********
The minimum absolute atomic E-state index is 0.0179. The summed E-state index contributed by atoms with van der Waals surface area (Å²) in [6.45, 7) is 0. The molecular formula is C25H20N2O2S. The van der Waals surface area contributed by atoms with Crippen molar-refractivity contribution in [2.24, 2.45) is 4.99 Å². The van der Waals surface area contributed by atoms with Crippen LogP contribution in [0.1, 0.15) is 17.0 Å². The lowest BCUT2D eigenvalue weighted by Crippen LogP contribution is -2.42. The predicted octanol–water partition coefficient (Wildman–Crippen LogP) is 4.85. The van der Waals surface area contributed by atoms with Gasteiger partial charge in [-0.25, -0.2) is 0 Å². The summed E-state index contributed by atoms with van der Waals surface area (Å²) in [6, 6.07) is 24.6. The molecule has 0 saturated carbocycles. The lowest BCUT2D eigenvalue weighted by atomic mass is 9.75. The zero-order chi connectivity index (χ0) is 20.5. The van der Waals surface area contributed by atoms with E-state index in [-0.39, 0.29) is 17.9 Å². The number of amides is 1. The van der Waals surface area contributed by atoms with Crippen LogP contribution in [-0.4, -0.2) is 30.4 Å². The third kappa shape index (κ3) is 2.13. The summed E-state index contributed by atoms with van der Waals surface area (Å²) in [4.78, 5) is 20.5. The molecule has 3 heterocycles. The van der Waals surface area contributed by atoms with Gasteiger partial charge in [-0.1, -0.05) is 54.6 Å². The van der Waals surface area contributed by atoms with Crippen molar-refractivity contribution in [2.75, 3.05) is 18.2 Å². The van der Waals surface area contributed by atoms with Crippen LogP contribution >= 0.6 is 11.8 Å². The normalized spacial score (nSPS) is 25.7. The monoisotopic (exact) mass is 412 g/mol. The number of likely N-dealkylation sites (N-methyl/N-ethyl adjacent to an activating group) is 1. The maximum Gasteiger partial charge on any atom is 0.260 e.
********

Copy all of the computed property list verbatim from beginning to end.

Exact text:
The minimum absolute atomic E-state index is 0.0179. The summed E-state index contributed by atoms with van der Waals surface area (Å²) in [6.45, 7) is 0. The molecular formula is C25H20N2O2S. The van der Waals surface area contributed by atoms with Crippen molar-refractivity contribution in [2.24, 2.45) is 4.99 Å². The van der Waals surface area contributed by atoms with Crippen LogP contribution in [0.1, 0.15) is 17.0 Å². The lowest BCUT2D eigenvalue weighted by Crippen LogP contribution is -2.42. The predicted octanol–water partition coefficient (Wildman–Crippen LogP) is 4.85. The van der Waals surface area contributed by atoms with Gasteiger partial charge in [-0.25, -0.2) is 0 Å². The summed E-state index contributed by atoms with van der Waals surface area (Å²) in [6, 6.07) is 24.6. The molecule has 0 saturated carbocycles. The lowest BCUT2D eigenvalue weighted by atomic mass is 9.75. The zero-order chi connectivity index (χ0) is 20.5. The van der Waals surface area contributed by atoms with E-state index in [-0.39, 0.29) is 17.9 Å². The number of amides is 1. The van der Waals surface area contributed by atoms with Crippen LogP contribution in [-0.4, -0.2) is 30.4 Å². The third kappa shape index (κ3) is 2.13. The summed E-state index contributed by atoms with van der Waals surface area (Å²) in [4.78, 5) is 20.5. The molecule has 3 heterocycles. The van der Waals surface area contributed by atoms with Gasteiger partial charge in [-0.1, -0.05) is 54.6 Å². The van der Waals surface area contributed by atoms with Crippen molar-refractivity contribution in [2.75, 3.05) is 18.2 Å². The van der Waals surface area contributed by atoms with Crippen LogP contribution >= 0.6 is 11.8 Å². The normalized spacial score (nSPS) is 25.7. The monoisotopic (exact) mass is 412 g/mol. The number of likely N-dealkylation sites (N-methyl/N-ethyl adjacent to an activating group) is 1. The maximum Gasteiger partial charge on any atom is 0.260 e.